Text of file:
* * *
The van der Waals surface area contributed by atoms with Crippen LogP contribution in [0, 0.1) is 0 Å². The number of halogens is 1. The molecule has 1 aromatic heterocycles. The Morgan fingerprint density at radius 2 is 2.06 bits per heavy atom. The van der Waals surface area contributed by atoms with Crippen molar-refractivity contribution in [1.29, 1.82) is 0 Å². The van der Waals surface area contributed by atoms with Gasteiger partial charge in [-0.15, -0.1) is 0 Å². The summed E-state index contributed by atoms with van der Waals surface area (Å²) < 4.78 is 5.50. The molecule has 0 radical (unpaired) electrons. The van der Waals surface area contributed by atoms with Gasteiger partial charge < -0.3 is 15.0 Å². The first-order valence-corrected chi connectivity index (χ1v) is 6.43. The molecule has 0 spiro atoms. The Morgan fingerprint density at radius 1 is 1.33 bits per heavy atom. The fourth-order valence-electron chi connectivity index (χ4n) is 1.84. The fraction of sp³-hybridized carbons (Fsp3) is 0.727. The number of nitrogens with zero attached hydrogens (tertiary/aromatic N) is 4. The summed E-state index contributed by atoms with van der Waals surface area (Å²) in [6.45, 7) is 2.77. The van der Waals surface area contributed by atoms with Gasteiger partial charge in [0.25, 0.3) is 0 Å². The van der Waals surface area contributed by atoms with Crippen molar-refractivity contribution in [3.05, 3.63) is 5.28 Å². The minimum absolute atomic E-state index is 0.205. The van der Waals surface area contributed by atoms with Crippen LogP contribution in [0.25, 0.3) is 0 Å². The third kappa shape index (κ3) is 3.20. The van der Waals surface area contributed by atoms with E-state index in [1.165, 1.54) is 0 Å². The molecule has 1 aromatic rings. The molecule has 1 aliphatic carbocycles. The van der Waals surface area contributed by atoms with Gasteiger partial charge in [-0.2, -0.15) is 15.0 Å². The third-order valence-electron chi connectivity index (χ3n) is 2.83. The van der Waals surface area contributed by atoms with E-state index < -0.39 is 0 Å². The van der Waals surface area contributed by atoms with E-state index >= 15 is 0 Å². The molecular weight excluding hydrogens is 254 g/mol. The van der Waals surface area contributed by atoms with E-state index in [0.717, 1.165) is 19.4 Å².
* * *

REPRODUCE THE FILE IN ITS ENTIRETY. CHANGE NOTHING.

The van der Waals surface area contributed by atoms with Crippen LogP contribution in [0, 0.1) is 0 Å². The number of halogens is 1. The molecule has 1 aromatic heterocycles. The Morgan fingerprint density at radius 2 is 2.06 bits per heavy atom. The van der Waals surface area contributed by atoms with Crippen molar-refractivity contribution in [1.29, 1.82) is 0 Å². The van der Waals surface area contributed by atoms with Gasteiger partial charge in [-0.15, -0.1) is 0 Å². The summed E-state index contributed by atoms with van der Waals surface area (Å²) < 4.78 is 5.50. The molecule has 0 radical (unpaired) electrons. The van der Waals surface area contributed by atoms with Gasteiger partial charge < -0.3 is 15.0 Å². The first-order valence-corrected chi connectivity index (χ1v) is 6.43. The molecule has 0 spiro atoms. The Morgan fingerprint density at radius 1 is 1.33 bits per heavy atom. The fourth-order valence-electron chi connectivity index (χ4n) is 1.84. The fraction of sp³-hybridized carbons (Fsp3) is 0.727. The number of nitrogens with zero attached hydrogens (tertiary/aromatic N) is 4. The summed E-state index contributed by atoms with van der Waals surface area (Å²) in [6.45, 7) is 2.77. The van der Waals surface area contributed by atoms with Gasteiger partial charge in [0.25, 0.3) is 0 Å². The van der Waals surface area contributed by atoms with Crippen molar-refractivity contribution in [3.05, 3.63) is 5.28 Å². The minimum absolute atomic E-state index is 0.205. The van der Waals surface area contributed by atoms with Crippen LogP contribution in [0.25, 0.3) is 0 Å². The third kappa shape index (κ3) is 3.20. The van der Waals surface area contributed by atoms with E-state index in [1.165, 1.54) is 0 Å². The molecule has 1 aromatic rings. The molecule has 1 aliphatic carbocycles. The van der Waals surface area contributed by atoms with Gasteiger partial charge in [-0.2, -0.15) is 15.0 Å². The third-order valence-electron chi connectivity index (χ3n) is 2.83. The van der Waals surface area contributed by atoms with E-state index < -0.39 is 0 Å². The van der Waals surface area contributed by atoms with E-state index >= 15 is 0 Å². The molecular weight excluding hydrogens is 254 g/mol. The van der Waals surface area contributed by atoms with E-state index in [0.717, 1.165) is 19.4 Å².